The first half of the play is from the vantage point of Juliana and her perception of what is happening around her, and ends with a starkly different reality. To do this, the play jumps around in time and location from a resort in the Virgin Islands, to Juliana’s doctor’s office, to her home, with minimal, if any, scenic change, but rather via lighting and projections. This might prove cluttered and confusing when written by another playwright, but Mr. White has crafted a play that weaves a journey from a state of complete ignorance to one of utter compassion and sadness. Thanks to director Joel Mantello the pace of this play is fast moving and never predictable.
The Other Place premiered at Manhattan Class Company in March of 2011 and recently opened on Broadway courtesy of Manhattan Theatre Club at its Samuel J. Friedman Theatre.
Juliana (Laurie Metcalf) is a successful researcher, married to a top-notch oncologist (Daniel Stern). She holds a patent on a dementia drug and is engaged in promoting the drug. It takes a bit of time to understand precisely what is happening to Julia. We watch as she goes from successful research scientist to a victim of the very thing her research has striven to eradicate.
At one point while giving a speech to a room full of doctors, she sees a young woman in a yellow bikini and begins to publically ridicule and poke fun at her, all the while wondering at her own malevolent behavior. This striking out at others immediately clued me in to what was going on. As someone who has dealt intimately with a family member with dementia, I immediately recognized the inappropriate rage that Juliana exhibited. We see other examples of this throughout play.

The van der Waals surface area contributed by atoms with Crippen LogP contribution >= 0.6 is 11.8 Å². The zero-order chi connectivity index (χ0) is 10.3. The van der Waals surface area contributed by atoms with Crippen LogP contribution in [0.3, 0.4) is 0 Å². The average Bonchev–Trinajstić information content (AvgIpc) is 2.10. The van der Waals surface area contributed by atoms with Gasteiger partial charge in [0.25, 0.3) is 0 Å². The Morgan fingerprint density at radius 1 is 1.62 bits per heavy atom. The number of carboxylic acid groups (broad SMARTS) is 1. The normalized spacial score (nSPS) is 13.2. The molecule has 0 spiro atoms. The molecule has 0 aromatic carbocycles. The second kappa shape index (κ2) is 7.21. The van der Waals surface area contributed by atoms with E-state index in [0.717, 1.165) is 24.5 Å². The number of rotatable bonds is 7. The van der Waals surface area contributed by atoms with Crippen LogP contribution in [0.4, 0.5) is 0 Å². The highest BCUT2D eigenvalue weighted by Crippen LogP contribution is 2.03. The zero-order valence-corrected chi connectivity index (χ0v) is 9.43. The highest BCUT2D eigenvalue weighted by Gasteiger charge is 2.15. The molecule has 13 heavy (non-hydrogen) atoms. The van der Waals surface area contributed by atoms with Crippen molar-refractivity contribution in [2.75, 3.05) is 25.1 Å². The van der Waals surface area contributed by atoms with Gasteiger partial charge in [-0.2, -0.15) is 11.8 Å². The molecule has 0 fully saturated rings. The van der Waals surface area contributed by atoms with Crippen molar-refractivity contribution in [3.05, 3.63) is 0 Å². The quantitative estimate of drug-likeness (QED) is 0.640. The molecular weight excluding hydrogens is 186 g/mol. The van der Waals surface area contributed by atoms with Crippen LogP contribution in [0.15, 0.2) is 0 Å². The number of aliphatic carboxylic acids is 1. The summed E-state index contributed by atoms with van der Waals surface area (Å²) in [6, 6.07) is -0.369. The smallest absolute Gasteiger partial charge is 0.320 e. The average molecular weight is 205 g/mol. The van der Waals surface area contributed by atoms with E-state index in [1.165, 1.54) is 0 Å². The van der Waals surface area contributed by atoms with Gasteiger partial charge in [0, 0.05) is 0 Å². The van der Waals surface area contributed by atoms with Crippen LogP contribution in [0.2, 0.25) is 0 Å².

As Juliana, Metcalf gives a detailed and aggressive performance that renders her character’s painful struggle bare during a brief, but intense 70 minutes. It should also be pointed out that during these 70 minutes, she never leaves the stage. As her husband, Daniel Stern beautifully represents all families dealing with this evil and ruinous disease. You see his love and encouragement, and you also see his frustration and near exhaustion.
Zoey Perry and John Schiappa play multiple roles, billed as “The Woman” and “The Man,” respectively. Ms. Perry plays Juliana’s doctor, her daughter, and a stranger who purchases the “other place.” Ms. Perry gives a compassionate performance in this last role. She and Ms. Metcalf have a marvelous scene at the end of the play that will bring you to tears. Mr. Schiappa has various minor roles and does a fine job.
Mr. White and Mr. Mantello have had help in telling their tale. The scenic design of Eugene Lee and Edward Pierce, the lighting design of Justin Townsend, the projections of William Cusick, and the sound and music of Fitz Patton all serve this piece tremendously. The back wall of the set is made of window frames, multiples of windows representing the chaotic, mixed up memories of “the other place.”
The pace at which this play doles out the details is perfect. The story is emotionally and painfully revealed through the generosity of Ms. Metcalf and Mr. Stern’s powerhouse performances. I’m only sorry that Manhattan Theatre Club can’t lead this into a commercial run (at least there has been no mention made as of this writing.) It is presently scheduled to run through February 2, 2013. I would encourage you to not miss this emotionally rich experience.